Trust in the Government to fulfil its pension promises appears to be falling, not helped by the lack of clarity over what state pension individuals will receive. One in five (20 percent) of non-retired respondents did not know whether they would receive any state pension, the Great British Retirement Survey by interactive investor has found.
This uncertainty rose to 26 percent among people in their thirties and 53 percent of people aged 24 to 29. One respondent to the survey said: “I’m not sure there will even be a state pension by the time I get to pension age. I hope there is, but I just don’t know.”
This uncertainty over what state pension people will get, as well as general mistrust in the Government relating to whether they will keep their promises, may have been fuelled by recent announcements of changes to the state pension triple lock as well as National Insurance.
These announcements were both made on the same day and meant the Government had broken pledges from their 2019 manifesto, in which they promised to honour the triple lock policy going forward and not increase National Insurance.
The state pension triple lock had previously been a pillar of stability for pensioners, a Government guarantee that their weekly pension income would increase every year by the highest of three figures: average earnings growth, inflation and 2.5 percent.
However, due to average earnings growth soaring to more than eight percent as people returned to work from furlough, the Government decided to temporarily ignore the earnings growth element of the triple lock for next year.
In a best-case scenario where inflation comes in at around four percent, pensioners could still be getting less than half of the income increase they were expecting. It is possible this has been a factor in some of the concerns people have as to what state pension will look like in years to come.
It appears retirement is becoming a distant dream for younger generations, whose priority is getting on the housing ladder, rather than planning for retirement.
Young people relied on parents and grandparents more than ever this year, as 60 percent of retired respondents with children saying they had helped them purchase a home, usually by gifting or loaning money towards a deposit.
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Meanwhile, 37 percent of non-retired parents said the same, with five percent of these acting as guarantors for loans.
One of the biggest concerns is what the Chancellor of the Exchequer, Rishi Sunak will do next, as the Autumn Budget announcement approaches. Tax in particular ranked as a top-three financial concern for 30 percent of non-retired respondents and 25 percent of retired respondents.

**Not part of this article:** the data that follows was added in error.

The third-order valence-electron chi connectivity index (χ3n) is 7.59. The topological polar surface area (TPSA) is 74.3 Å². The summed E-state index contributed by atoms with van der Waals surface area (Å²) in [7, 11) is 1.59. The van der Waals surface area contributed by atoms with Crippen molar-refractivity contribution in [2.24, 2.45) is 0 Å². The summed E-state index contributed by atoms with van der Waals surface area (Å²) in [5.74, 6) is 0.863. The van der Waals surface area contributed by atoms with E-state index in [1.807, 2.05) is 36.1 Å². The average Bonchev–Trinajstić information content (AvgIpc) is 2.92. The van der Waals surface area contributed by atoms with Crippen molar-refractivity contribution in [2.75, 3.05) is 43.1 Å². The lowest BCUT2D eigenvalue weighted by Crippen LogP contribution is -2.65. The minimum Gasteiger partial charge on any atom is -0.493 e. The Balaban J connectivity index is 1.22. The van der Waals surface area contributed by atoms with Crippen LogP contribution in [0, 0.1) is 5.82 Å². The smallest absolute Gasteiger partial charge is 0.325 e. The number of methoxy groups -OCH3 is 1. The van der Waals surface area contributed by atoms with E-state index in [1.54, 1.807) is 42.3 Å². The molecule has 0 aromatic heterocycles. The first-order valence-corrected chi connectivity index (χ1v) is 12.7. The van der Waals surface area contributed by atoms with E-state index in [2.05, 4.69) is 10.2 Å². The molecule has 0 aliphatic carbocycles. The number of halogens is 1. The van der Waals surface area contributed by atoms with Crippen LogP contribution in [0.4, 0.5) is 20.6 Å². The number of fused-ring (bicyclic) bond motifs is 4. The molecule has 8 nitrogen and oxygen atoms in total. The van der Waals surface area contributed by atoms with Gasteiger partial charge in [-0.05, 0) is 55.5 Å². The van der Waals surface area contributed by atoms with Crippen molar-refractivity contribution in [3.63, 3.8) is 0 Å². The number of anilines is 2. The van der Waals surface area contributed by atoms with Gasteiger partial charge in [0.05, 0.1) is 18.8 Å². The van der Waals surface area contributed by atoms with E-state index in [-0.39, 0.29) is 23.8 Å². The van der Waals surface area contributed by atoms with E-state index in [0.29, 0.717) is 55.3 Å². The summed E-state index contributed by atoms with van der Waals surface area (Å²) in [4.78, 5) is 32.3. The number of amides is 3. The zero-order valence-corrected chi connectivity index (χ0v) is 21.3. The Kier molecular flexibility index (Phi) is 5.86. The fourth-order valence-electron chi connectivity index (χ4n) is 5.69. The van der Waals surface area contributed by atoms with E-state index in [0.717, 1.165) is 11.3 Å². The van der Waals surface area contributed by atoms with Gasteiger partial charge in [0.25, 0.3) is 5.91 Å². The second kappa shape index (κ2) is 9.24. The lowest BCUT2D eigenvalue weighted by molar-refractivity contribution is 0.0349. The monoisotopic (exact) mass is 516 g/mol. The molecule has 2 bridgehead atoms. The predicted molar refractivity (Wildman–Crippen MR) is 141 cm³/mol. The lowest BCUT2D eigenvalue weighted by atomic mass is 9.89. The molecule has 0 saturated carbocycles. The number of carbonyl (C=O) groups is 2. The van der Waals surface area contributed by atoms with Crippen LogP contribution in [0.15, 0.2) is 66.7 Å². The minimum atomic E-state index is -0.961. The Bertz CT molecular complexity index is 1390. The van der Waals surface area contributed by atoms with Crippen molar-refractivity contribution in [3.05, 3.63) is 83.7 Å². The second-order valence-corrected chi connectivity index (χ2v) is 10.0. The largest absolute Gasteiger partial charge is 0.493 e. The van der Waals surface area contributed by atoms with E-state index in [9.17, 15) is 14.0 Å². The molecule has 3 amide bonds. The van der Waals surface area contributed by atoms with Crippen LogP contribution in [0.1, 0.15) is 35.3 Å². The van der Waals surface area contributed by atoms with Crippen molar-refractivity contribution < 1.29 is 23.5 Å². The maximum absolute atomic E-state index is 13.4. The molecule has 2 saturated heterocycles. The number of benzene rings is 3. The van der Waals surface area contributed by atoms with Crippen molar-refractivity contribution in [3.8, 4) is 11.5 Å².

The new report by interactive investor, released on Wednesday this week, is the biggest annual study of its kind, drawing on the experiences of more than 10,000 respondents answering over 100 detailed questions.
One topic which stirred the ire of respondents was the Lifetime Allowance (LTA), as rumours swirl that it could be reduced down from where it currently sits at £1,073,100.
One respondent to the survey said: “I’m penalised by the superior performance of my self-invested personal pension by the LTA, and it’s not right.”
People who save over £1,073,100 are made to pay tax, and while this seems like a huge amount of money that many people would not expect to go over, it is entirely possible for workers to approach this limit.
Another survey respondent said: “The possibility of the LTA being further reduced as inflation rises is mad.”
Moira O’Neill, Head of Personal Finance at interactive investor commented on the findings which show an apparent mistrust in the Government and apprehension over the future pensions landscape.
She said: “Saving into pensions is an act of faith – it’s something we’re encouraged to do all our working lives. So it’s not surprising that people’s faith is undermined and their tolerance stretched when the Chancellor plays Dick Turpin with pensions.
“Many engaged long term investors see the Lifetime Allowance as highway robbery and with the Treasury repeatedly signalling more tax attacks on pensions, they get even angrier.”
She added: “It’s a measure of how little people trust the Government around pensions that younger respondents are questioning whether they’ll even get a state pension. And this comes at the same time as they’re finding it harder than ever to start the journey of home ownership.
“The increase in parents and grandparents helping out may be a consequence of the stamp duty holiday encouraging people to bring forward house buying plans, but it is something we will watch carefully after raising serious concerns last year about the financial stability of the Bank of Mum and Dad.”